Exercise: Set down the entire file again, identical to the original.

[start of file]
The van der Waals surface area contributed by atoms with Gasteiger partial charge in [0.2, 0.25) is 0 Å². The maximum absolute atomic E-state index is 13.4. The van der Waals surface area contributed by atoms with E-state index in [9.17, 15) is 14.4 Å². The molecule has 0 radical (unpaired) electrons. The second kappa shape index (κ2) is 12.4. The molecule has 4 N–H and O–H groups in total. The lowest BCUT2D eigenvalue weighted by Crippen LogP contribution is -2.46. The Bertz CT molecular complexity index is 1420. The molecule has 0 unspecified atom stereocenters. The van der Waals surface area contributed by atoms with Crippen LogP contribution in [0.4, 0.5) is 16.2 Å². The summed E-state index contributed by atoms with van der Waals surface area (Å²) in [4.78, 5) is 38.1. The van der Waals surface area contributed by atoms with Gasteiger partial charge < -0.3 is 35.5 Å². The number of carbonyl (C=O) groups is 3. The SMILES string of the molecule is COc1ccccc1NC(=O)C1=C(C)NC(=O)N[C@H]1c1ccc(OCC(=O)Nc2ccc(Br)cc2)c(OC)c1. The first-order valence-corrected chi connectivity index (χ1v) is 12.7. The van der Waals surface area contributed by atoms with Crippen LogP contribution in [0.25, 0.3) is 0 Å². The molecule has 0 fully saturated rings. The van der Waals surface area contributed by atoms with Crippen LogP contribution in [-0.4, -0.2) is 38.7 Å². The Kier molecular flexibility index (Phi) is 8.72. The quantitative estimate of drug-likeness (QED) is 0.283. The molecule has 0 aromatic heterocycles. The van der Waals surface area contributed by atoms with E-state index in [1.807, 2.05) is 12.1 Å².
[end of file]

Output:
The van der Waals surface area contributed by atoms with Gasteiger partial charge in [0.2, 0.25) is 0 Å². The maximum absolute atomic E-state index is 13.4. The van der Waals surface area contributed by atoms with E-state index in [9.17, 15) is 14.4 Å². The molecule has 0 radical (unpaired) electrons. The second kappa shape index (κ2) is 12.4. The molecule has 4 N–H and O–H groups in total. The lowest BCUT2D eigenvalue weighted by Crippen LogP contribution is -2.46. The Bertz CT molecular complexity index is 1420. The molecule has 0 unspecified atom stereocenters. The van der Waals surface area contributed by atoms with Crippen LogP contribution in [0.4, 0.5) is 16.2 Å². The summed E-state index contributed by atoms with van der Waals surface area (Å²) in [4.78, 5) is 38.1. The van der Waals surface area contributed by atoms with Gasteiger partial charge < -0.3 is 35.5 Å². The number of carbonyl (C=O) groups is 3. The SMILES string of the molecule is COc1ccccc1NC(=O)C1=C(C)NC(=O)N[C@H]1c1ccc(OCC(=O)Nc2ccc(Br)cc2)c(OC)c1. The first-order valence-corrected chi connectivity index (χ1v) is 12.7. The van der Waals surface area contributed by atoms with Crippen LogP contribution in [0.25, 0.3) is 0 Å². The molecule has 0 fully saturated rings. The van der Waals surface area contributed by atoms with Crippen LogP contribution in [-0.4, -0.2) is 38.7 Å². The Kier molecular flexibility index (Phi) is 8.72. The quantitative estimate of drug-likeness (QED) is 0.283. The molecule has 0 aromatic heterocycles. The van der Waals surface area contributed by atoms with E-state index in [1.807, 2.05) is 12.1 Å².